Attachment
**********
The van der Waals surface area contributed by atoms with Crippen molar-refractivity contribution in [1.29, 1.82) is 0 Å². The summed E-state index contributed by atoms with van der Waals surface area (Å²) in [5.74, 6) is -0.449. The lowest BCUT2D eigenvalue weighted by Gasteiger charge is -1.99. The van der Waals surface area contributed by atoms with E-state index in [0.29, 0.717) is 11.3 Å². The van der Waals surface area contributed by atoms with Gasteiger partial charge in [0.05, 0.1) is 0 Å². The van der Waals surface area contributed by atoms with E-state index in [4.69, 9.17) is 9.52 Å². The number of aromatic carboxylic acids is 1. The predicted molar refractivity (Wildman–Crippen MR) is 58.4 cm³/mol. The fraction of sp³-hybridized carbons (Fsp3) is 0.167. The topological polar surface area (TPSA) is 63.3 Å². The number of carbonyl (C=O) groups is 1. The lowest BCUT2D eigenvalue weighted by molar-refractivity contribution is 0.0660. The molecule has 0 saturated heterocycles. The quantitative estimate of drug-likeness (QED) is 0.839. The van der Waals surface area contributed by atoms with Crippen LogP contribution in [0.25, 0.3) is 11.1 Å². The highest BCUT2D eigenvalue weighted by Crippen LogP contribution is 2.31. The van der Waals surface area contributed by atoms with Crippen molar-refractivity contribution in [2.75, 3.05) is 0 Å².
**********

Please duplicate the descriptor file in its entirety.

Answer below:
The van der Waals surface area contributed by atoms with Crippen molar-refractivity contribution in [1.29, 1.82) is 0 Å². The summed E-state index contributed by atoms with van der Waals surface area (Å²) in [5.74, 6) is -0.449. The lowest BCUT2D eigenvalue weighted by Gasteiger charge is -1.99. The van der Waals surface area contributed by atoms with E-state index in [0.29, 0.717) is 11.3 Å². The van der Waals surface area contributed by atoms with Gasteiger partial charge in [0.05, 0.1) is 0 Å². The van der Waals surface area contributed by atoms with E-state index in [4.69, 9.17) is 9.52 Å². The number of aromatic carboxylic acids is 1. The predicted molar refractivity (Wildman–Crippen MR) is 58.4 cm³/mol. The fraction of sp³-hybridized carbons (Fsp3) is 0.167. The topological polar surface area (TPSA) is 63.3 Å². The number of carbonyl (C=O) groups is 1. The lowest BCUT2D eigenvalue weighted by molar-refractivity contribution is 0.0660. The molecule has 0 saturated heterocycles. The quantitative estimate of drug-likeness (QED) is 0.839. The van der Waals surface area contributed by atoms with Crippen LogP contribution in [0.25, 0.3) is 11.1 Å². The highest BCUT2D eigenvalue weighted by Crippen LogP contribution is 2.31. The van der Waals surface area contributed by atoms with Crippen molar-refractivity contribution in [2.75, 3.05) is 0 Å².